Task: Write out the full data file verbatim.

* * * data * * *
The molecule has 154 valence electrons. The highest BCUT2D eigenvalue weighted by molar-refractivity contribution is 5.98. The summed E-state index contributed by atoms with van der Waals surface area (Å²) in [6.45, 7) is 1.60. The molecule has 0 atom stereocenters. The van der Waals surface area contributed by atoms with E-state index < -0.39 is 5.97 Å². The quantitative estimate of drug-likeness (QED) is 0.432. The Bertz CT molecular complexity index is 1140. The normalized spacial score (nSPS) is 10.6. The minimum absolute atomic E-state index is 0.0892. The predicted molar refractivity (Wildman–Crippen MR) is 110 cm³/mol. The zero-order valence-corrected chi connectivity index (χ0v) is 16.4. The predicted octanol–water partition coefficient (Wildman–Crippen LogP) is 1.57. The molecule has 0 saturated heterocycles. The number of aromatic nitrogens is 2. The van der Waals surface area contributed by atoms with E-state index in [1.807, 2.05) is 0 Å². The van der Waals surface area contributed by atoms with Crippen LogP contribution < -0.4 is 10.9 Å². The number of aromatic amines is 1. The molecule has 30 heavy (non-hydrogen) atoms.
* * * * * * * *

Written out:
The molecule has 154 valence electrons. The highest BCUT2D eigenvalue weighted by molar-refractivity contribution is 5.98. The summed E-state index contributed by atoms with van der Waals surface area (Å²) in [6.45, 7) is 1.60. The molecule has 0 atom stereocenters. The van der Waals surface area contributed by atoms with E-state index < -0.39 is 5.97 Å². The quantitative estimate of drug-likeness (QED) is 0.432. The Bertz CT molecular complexity index is 1140. The normalized spacial score (nSPS) is 10.6. The minimum absolute atomic E-state index is 0.0892. The predicted molar refractivity (Wildman–Crippen MR) is 110 cm³/mol. The zero-order valence-corrected chi connectivity index (χ0v) is 16.4. The predicted octanol–water partition coefficient (Wildman–Crippen LogP) is 1.57. The molecule has 0 saturated heterocycles. The number of aromatic nitrogens is 2. The van der Waals surface area contributed by atoms with E-state index in [1.807, 2.05) is 0 Å². The van der Waals surface area contributed by atoms with Crippen LogP contribution < -0.4 is 10.9 Å². The number of aromatic amines is 1. The molecule has 30 heavy (non-hydrogen) atoms.